Introduction: In Exodus 2, we enter a place where, for young Moses, one of the great enemies of faith, namely, disillusionment, is slain by the work of God in his life. I think it is a truism of any age that the optimism of youth can quickly change to disillusionment. Moses knew by experience what it meant to be disillusioned, and yet, in the end, what joy for him to discover that, much to his surprise, God had been at work when he thought his whole life’s plan lay in ruins! Are you disappointed in life? Have your own kindred betrayed you? Do you have vocational, parental, or health issues which press down upon what used to be your buoyant view of life? Has your career turned into tending smelly sheep in the back of beyond when you used to be the rising star in the palace of Pharaoh? Then this section of the life of Moses is for you! Using insights on this period of Moses’ life from Dr. Ed Clowney’s book, The Unfolding Mystery: Discovering Christ in the Old Testament, may we be greatly encouraged to see that “what men and devils meant for evil” God meant for good.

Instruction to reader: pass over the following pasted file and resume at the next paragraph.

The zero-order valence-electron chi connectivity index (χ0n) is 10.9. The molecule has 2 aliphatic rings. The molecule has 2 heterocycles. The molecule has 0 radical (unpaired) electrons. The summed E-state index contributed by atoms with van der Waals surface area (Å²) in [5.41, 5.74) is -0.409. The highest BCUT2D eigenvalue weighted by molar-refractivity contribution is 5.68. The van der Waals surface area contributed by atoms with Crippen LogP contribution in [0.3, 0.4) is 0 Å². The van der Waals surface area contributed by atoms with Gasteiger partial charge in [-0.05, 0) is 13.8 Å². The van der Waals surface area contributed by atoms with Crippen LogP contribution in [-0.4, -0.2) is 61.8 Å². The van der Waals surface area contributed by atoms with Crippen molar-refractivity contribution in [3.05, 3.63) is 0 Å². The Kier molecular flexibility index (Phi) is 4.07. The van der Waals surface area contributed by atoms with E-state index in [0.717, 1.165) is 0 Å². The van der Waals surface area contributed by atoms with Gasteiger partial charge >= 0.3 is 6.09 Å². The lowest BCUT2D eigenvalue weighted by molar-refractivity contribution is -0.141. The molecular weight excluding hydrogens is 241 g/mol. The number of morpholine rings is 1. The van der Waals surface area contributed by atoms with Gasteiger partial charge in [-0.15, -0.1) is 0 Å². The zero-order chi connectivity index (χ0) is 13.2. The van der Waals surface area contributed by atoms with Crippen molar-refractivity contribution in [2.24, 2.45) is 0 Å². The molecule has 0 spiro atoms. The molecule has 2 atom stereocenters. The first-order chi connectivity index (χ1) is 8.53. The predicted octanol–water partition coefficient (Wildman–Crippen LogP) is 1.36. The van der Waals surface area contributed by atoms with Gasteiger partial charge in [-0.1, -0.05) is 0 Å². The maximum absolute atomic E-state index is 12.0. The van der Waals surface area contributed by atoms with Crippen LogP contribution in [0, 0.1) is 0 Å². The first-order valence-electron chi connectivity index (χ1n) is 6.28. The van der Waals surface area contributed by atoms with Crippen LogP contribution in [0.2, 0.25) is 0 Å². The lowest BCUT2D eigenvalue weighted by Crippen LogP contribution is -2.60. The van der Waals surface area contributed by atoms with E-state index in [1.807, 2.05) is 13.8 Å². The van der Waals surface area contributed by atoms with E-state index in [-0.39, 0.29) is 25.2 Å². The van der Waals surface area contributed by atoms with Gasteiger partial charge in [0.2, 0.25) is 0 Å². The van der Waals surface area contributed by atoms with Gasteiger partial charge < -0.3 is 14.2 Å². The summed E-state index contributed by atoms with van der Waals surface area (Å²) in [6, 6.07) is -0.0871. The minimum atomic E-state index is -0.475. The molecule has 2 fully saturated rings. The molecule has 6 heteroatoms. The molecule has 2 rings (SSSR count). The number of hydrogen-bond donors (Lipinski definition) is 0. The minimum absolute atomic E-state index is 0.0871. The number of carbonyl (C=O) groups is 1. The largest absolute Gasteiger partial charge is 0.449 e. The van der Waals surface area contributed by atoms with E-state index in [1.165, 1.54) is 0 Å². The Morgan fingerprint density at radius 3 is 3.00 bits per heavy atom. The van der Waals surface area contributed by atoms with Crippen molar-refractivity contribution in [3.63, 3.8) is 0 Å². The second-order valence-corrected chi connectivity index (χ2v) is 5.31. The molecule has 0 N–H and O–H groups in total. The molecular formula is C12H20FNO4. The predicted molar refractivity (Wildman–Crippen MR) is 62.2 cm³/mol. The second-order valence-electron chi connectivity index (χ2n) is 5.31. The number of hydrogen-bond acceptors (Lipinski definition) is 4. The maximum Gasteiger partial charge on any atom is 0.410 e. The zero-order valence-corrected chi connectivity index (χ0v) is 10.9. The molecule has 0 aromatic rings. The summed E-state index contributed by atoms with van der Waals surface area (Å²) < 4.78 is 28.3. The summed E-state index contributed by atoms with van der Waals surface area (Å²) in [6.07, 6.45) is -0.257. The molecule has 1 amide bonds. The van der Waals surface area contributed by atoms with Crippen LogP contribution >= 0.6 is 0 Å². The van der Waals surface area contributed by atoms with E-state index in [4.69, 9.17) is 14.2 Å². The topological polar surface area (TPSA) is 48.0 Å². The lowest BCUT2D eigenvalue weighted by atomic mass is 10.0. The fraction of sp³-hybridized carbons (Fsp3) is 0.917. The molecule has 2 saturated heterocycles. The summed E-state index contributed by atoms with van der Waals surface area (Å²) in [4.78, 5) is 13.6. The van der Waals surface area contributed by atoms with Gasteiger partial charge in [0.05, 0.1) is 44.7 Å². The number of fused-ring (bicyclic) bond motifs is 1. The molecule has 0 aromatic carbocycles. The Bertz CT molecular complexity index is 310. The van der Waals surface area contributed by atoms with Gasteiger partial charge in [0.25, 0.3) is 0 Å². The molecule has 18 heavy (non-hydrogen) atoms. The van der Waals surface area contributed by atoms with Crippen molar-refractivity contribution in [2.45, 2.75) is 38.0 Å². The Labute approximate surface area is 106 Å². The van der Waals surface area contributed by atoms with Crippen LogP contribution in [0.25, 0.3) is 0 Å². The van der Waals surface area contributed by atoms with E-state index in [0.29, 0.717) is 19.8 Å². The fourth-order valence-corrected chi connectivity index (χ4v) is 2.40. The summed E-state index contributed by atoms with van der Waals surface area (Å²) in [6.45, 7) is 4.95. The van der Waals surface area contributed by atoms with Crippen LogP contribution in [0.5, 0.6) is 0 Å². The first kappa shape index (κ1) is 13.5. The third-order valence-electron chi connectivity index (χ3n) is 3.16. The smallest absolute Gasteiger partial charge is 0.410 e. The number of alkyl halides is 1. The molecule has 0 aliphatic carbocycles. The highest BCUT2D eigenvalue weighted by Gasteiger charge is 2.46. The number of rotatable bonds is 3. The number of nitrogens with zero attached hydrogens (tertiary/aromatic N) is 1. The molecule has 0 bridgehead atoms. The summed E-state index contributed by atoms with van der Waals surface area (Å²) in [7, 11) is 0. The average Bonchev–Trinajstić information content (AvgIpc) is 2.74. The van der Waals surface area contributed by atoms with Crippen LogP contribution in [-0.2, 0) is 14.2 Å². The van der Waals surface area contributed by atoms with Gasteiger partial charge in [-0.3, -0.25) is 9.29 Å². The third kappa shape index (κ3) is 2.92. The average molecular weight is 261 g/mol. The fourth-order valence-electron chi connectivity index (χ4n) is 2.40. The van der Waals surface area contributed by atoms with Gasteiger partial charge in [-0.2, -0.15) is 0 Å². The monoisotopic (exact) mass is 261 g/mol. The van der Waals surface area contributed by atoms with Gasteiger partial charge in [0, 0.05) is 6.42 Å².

Monday: read Exodus 1:8-11; 2:11 and Hebrews 11:24-25. Disillusionment for God’s people started when the first prince of Egypt, Joseph, was forgotten, even though he had been a blessing to the whole land during days of famine. By the time of Ex. 1:22, the Pharaoh “who knew not Joseph” decreed that all new-born males of Joseph’s race were to be killed and thrown into the Nile river. Moses himself is saved only because God moves the heart of Pharaoh’s daughter to adopt him into her family, raising him up to be a second great Hebrew prince in Egypt! Now the question is, as Ed Clowney puts it, “What calling did Moses have as a prince in Egypt? God had made Joseph a blessing to Egypt and Israel alike. But now the Egyptians were exploiting the people as slave labor. Their whips lashed out to exploit, to torture, and to abuse. Must Moses become in some way their deliverer? Yes, he must choose, choose between Egypt and Israel, between rule and slavery, between luxury and agony.”